HUNGR’s critical difference, Rasmus explained, was allowing users to choose their dish first (Sushi — Salmon Roll, etc.) before offering them a comparison of relevant restaurants in their postcode area ‘tagged’ with that dish. The premise was that pizza, Indian food and sushi, etc. are generic experiences for delivery, and if a restaurant had great ratings, consumers would mainly be concerned with the total price and how quickly they could get the food delivered, rather than with which specific restaurant had made it. By only working with the top ten percent best restaurants in each area based on customer ratings, HUNGR’s ease of use and mobile-only experience enabled customers to order delivery food in a matter of seconds, rather than taking several minutes to scroll through and manually compare multiple pages of restaurant listings.

Despite acquiring 200 restaurants in Berlin and hiring eight employees, the venture didn’t grow as planned and after 12 months Rasmus decided to halt the business: “We launched in what was now a very competitive market and without a big war-chest of capital it was difficult to grow quickly and stand out from the crowd. We started to realise that despite the good feedback from the customers who tried us, our product maybe wasn’t disruptive enough to really stand out.” After spending a year working day and night, seven days per week, and even answering customer service queries on evenings when someone’s delivery was late it was a tough decision to close it down: “To win big you have to also be willing to accept failure when the data proves you wrong. Despite the loss of time and money, I will never regret founding my own business. However, it helped me to realise that as an entrepreneur, I can be more effective at the later stages when a business has gone through its initial revolutions and is ready to scale.”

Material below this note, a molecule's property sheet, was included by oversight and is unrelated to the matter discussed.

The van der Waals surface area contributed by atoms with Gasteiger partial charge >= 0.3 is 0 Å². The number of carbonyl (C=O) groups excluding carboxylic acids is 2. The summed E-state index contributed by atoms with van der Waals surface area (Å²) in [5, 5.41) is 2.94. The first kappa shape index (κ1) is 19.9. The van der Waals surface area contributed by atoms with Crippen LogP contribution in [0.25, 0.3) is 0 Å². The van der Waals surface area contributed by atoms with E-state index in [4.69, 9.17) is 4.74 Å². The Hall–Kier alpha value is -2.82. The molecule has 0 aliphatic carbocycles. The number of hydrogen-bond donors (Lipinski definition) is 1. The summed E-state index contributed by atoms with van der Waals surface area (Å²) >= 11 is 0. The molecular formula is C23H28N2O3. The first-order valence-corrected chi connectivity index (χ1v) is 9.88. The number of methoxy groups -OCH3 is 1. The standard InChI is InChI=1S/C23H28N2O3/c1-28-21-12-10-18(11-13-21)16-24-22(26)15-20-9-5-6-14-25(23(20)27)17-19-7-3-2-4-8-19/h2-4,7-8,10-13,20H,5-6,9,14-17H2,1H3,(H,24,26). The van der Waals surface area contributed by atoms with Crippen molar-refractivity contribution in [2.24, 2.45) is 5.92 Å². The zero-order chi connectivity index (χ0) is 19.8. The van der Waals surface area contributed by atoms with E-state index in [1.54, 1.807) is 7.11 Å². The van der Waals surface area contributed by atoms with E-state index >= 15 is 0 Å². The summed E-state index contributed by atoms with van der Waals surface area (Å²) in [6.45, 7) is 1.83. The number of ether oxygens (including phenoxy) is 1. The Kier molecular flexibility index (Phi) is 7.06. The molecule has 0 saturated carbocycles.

Since HUNGR, Rasmus has focused his time and money on exactly these later stage businesses. He currently has investments in nine digital companies in a range of sectors including food as well as education, automated vehicles, retail and consumer marketplaces. Splitting his time between London, Berlin and Amsterdam, where he now lives with his family, he stays close to the start-up “eco-systems” in those markets looking for ideas where he can add value beyond capital investment: “I’m interested in investing in digital solutions that have passed the proof of concept phase, found a way to acquire customers and are ready to expand internationally. I prefer an active engagement with the management team, coaching them on how to build a strong organisation, setting effective goals and having a direct influence. The start-up scene can benefit from the involvement of experienced people with specific industry knowledge and strong networks.”